It's been almost a week since the Virginia Tech game, I've gotten pretty good at telling the story.
Late in the second half, after the fumble return for a touchdown, West Virginia lined up for a third down conversion. I stood up, and after we allowed their conversion, I did not sit down. For lots of reasons really: it felt like a crucial series, it was beautiful out, I needed to stretch my leg, I wanted to feel the excitement of drives that mattered again, and then, out of pure spite.
Because a couple plays after the third down, the fans behind me - Purdue fans, that is - started their cat calling.
"Hey, Pinkie! Come on, sit down. " I was wearing pink shorts.
"You look like you sit down at home." Clever, I do have a couch.
At this point, with a few minutes left in the first half and a few more conversions given away, I was determined to stand the rest of the game.
And then the second half started, and standing there, feeling the edges of a dark horizon coming for the Purdue football team, a cop approached me to sit down. My initial incredulous question of 'This is a football game, right?' gave way to respect of the badge. I sat down, seething. I lasted two minutes before I made a quick exit and found someone with a walkie talkie who contacted security.
I asked them, since apparently this was a police issue, "When was I allowed to stand?"
Their response, "When your team is doing well."
This is Purdue football, brother, there won't be anyone standing again.
As the writer of a drink of the week column, it's probably no surprise I didn't go to the game sober. My best friend was in town for the first time since he left for Japan to teach English a couple years ago with his Japanese girlfriend. A group of us took them to the game to celebrate, to reminisce, to cover ourselves in gold and nostalgia and cheer for our team, like old times.
I waited almost a week to write this column to give myself some time to just calm down, gather clarity, and try to find some perspective. I was angry, whether alcohol induced or not, at something not worth getting into here with how all this was dealt with. I could have handled it better myself - been an adult, accepted their compromise of moving to the student section, or just sucking it up and not acting like being told to sit down at a football game was some kind of major social injustice compared to what some people on a daily basis have to deal with being told by authority figures who only care about the power of that authority.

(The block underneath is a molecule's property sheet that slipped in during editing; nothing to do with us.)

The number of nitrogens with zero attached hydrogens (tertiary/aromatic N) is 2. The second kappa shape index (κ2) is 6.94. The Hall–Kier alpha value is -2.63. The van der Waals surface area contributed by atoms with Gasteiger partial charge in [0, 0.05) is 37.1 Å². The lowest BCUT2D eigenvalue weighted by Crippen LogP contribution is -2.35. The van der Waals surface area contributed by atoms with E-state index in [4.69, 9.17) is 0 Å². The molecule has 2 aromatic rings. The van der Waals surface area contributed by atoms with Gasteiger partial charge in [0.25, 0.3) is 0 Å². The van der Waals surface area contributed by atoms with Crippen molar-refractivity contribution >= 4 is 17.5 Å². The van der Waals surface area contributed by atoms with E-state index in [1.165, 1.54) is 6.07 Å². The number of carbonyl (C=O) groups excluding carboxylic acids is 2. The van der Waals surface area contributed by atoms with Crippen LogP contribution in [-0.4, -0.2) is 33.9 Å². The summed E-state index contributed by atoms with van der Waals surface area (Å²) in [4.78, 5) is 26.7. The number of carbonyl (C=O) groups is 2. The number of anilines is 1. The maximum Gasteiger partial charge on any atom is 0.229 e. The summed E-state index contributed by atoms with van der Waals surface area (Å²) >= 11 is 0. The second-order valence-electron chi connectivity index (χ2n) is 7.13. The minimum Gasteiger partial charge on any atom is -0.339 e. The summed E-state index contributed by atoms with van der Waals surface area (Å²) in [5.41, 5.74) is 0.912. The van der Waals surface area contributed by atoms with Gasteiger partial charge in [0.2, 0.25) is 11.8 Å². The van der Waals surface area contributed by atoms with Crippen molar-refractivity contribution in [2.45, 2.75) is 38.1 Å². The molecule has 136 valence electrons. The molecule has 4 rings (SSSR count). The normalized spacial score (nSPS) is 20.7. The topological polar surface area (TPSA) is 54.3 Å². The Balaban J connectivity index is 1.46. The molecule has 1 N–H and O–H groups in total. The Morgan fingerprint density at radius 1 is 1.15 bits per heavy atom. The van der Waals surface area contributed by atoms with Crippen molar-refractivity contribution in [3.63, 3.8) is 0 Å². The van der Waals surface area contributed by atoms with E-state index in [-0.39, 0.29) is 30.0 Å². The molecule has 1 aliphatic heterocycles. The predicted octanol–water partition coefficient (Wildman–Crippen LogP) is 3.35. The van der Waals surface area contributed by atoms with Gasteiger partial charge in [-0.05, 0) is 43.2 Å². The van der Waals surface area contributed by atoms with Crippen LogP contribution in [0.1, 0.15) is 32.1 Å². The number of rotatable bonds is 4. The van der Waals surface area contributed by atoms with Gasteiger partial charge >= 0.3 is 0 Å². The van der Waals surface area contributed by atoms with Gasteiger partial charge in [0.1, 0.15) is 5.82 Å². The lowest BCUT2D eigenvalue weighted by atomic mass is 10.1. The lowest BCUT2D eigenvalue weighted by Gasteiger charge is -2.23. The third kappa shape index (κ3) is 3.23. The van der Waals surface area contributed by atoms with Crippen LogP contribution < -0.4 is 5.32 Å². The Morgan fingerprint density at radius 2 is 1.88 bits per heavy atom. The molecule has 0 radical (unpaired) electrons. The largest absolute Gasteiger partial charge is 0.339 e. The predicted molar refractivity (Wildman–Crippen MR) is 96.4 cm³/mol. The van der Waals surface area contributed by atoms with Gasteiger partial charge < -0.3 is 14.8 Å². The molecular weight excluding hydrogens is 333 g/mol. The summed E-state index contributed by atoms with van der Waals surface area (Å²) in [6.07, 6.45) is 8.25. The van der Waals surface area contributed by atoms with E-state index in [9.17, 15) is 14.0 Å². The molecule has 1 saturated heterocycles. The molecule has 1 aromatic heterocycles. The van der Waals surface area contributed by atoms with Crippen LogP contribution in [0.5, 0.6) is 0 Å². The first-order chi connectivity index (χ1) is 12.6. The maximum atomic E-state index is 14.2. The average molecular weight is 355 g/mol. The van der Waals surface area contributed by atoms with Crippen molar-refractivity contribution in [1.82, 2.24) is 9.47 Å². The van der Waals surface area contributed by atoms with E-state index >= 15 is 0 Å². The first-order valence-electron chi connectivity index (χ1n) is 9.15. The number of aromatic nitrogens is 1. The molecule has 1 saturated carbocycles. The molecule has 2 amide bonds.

The eureka moment, my epiphany, came slowly as the week went by. As the calm started to take over again, and then it crystallized in one moment, during one conversation about Indiana people in general.
We are, when it comes to sports especially, fickle. It's why we could never have a major league baseball team. It's why the Pacers struggle to sell tickets even though we're a 'basketball' state. If we're not threatening for a championship, we don't care. That's why Ross-Ade has been so abandoned for so many years. There's no championship in sight. Hate Burke if you want, but he might be the only man in Indiana that truly realizes this. We were never going to care about college football, not like other parts of the country. It was never going to be oxygen for our screams of delight, or the petrol for our rage. It's Purdue football, it is what it is. Even our basketball team's ticket sales dipped from a couple years of disappointment.
We'll move on, do something else. For good or bad, if we're not playing for gold. We'd rather sit than stand for too long. Oh well.
Drink of the Week:
Named after a family of patrons at the bar that introduced me to this drink, The Gallivan is everything we strive for here at the Drink of the Week headquarters. It's simple - only two ingredients. It's readily available, and surprisingly a lot of people haven't considered the combination. It's vanilla on vanilla, but it's not as sweet as you'd think. It can absolutely be an all day drink, but careful, delicious is almost always closely connected with dangerous. I will say, if you want to get fancy, go to the Lafayette Brewing Company and get a growler of the root beer they make in house and kick this drink up a notch. It's less than four dollars for a growler, and if you go on Monday you get a dollar off that. So, again, cheap, simple, and delicious. Need I say more?
So here's to Buster, and drinking local. Here's to knowing who you are and accepting it. And here's to standing up when everyone else wants to sit.